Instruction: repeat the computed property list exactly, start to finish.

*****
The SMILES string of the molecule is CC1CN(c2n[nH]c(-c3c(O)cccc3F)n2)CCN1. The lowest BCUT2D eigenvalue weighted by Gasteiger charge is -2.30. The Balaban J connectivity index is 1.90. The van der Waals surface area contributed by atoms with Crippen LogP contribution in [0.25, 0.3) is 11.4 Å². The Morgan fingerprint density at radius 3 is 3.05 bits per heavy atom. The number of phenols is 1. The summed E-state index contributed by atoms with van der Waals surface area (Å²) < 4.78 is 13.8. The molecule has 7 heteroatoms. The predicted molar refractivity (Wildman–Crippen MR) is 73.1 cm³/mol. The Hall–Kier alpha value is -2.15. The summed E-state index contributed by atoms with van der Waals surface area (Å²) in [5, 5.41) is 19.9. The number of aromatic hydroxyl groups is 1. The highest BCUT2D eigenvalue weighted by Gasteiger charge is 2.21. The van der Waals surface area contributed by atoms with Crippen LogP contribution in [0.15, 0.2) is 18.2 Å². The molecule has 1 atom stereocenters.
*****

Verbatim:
The SMILES string of the molecule is CC1CN(c2n[nH]c(-c3c(O)cccc3F)n2)CCN1. The lowest BCUT2D eigenvalue weighted by Gasteiger charge is -2.30. The Balaban J connectivity index is 1.90. The van der Waals surface area contributed by atoms with Crippen LogP contribution in [0.25, 0.3) is 11.4 Å². The Morgan fingerprint density at radius 3 is 3.05 bits per heavy atom. The number of phenols is 1. The summed E-state index contributed by atoms with van der Waals surface area (Å²) < 4.78 is 13.8. The molecule has 7 heteroatoms. The predicted molar refractivity (Wildman–Crippen MR) is 73.1 cm³/mol. The Hall–Kier alpha value is -2.15. The summed E-state index contributed by atoms with van der Waals surface area (Å²) in [5, 5.41) is 19.9. The number of aromatic hydroxyl groups is 1. The highest BCUT2D eigenvalue weighted by Gasteiger charge is 2.21. The van der Waals surface area contributed by atoms with Crippen LogP contribution in [0.15, 0.2) is 18.2 Å². The molecule has 1 atom stereocenters.